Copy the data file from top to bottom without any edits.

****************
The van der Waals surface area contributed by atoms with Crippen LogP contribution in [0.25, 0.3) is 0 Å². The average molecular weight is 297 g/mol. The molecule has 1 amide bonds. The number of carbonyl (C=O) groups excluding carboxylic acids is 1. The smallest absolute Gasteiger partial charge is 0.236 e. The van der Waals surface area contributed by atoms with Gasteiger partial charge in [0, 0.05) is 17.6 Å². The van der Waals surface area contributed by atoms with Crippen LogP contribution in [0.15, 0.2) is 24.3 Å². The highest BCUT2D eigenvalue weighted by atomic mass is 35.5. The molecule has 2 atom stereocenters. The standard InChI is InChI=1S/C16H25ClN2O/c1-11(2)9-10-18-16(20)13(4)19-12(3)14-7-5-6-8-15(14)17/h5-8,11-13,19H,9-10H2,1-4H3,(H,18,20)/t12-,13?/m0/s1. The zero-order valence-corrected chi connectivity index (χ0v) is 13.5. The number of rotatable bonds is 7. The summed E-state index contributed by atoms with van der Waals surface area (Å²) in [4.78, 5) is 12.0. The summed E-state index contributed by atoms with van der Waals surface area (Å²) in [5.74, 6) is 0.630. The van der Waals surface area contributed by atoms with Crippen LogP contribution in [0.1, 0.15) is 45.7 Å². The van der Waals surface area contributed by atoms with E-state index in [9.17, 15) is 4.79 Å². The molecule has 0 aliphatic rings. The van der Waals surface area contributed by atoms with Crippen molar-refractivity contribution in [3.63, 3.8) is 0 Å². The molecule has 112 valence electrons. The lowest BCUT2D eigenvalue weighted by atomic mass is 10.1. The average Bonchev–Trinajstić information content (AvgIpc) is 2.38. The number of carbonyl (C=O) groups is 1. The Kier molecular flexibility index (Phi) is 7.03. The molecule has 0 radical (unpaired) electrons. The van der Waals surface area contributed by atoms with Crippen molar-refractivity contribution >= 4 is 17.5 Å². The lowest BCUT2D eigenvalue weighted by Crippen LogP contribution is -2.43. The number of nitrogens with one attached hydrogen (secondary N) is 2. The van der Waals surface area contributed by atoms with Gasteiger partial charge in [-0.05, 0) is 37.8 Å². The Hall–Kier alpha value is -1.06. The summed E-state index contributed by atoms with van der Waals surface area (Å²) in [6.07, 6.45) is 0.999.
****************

The van der Waals surface area contributed by atoms with Crippen LogP contribution in [0.25, 0.3) is 0 Å². The average molecular weight is 297 g/mol. The molecule has 1 amide bonds. The number of carbonyl (C=O) groups excluding carboxylic acids is 1. The smallest absolute Gasteiger partial charge is 0.236 e. The van der Waals surface area contributed by atoms with Gasteiger partial charge in [0, 0.05) is 17.6 Å². The van der Waals surface area contributed by atoms with Crippen LogP contribution in [0.15, 0.2) is 24.3 Å². The highest BCUT2D eigenvalue weighted by atomic mass is 35.5. The molecule has 2 atom stereocenters. The standard InChI is InChI=1S/C16H25ClN2O/c1-11(2)9-10-18-16(20)13(4)19-12(3)14-7-5-6-8-15(14)17/h5-8,11-13,19H,9-10H2,1-4H3,(H,18,20)/t12-,13?/m0/s1. The zero-order valence-corrected chi connectivity index (χ0v) is 13.5. The number of rotatable bonds is 7. The summed E-state index contributed by atoms with van der Waals surface area (Å²) in [4.78, 5) is 12.0. The summed E-state index contributed by atoms with van der Waals surface area (Å²) in [5.74, 6) is 0.630. The van der Waals surface area contributed by atoms with Crippen LogP contribution in [0.1, 0.15) is 45.7 Å². The van der Waals surface area contributed by atoms with E-state index in [9.17, 15) is 4.79 Å². The molecule has 0 aliphatic rings. The van der Waals surface area contributed by atoms with Crippen molar-refractivity contribution in [3.63, 3.8) is 0 Å². The molecule has 112 valence electrons. The lowest BCUT2D eigenvalue weighted by atomic mass is 10.1. The average Bonchev–Trinajstić information content (AvgIpc) is 2.38. The number of carbonyl (C=O) groups is 1. The Kier molecular flexibility index (Phi) is 7.03. The molecule has 0 radical (unpaired) electrons. The van der Waals surface area contributed by atoms with Crippen molar-refractivity contribution >= 4 is 17.5 Å². The lowest BCUT2D eigenvalue weighted by Crippen LogP contribution is -2.43. The number of nitrogens with one attached hydrogen (secondary N) is 2. The van der Waals surface area contributed by atoms with Gasteiger partial charge in [-0.05, 0) is 37.8 Å². The Hall–Kier alpha value is -1.06. The summed E-state index contributed by atoms with van der Waals surface area (Å²) in [6.07, 6.45) is 0.999.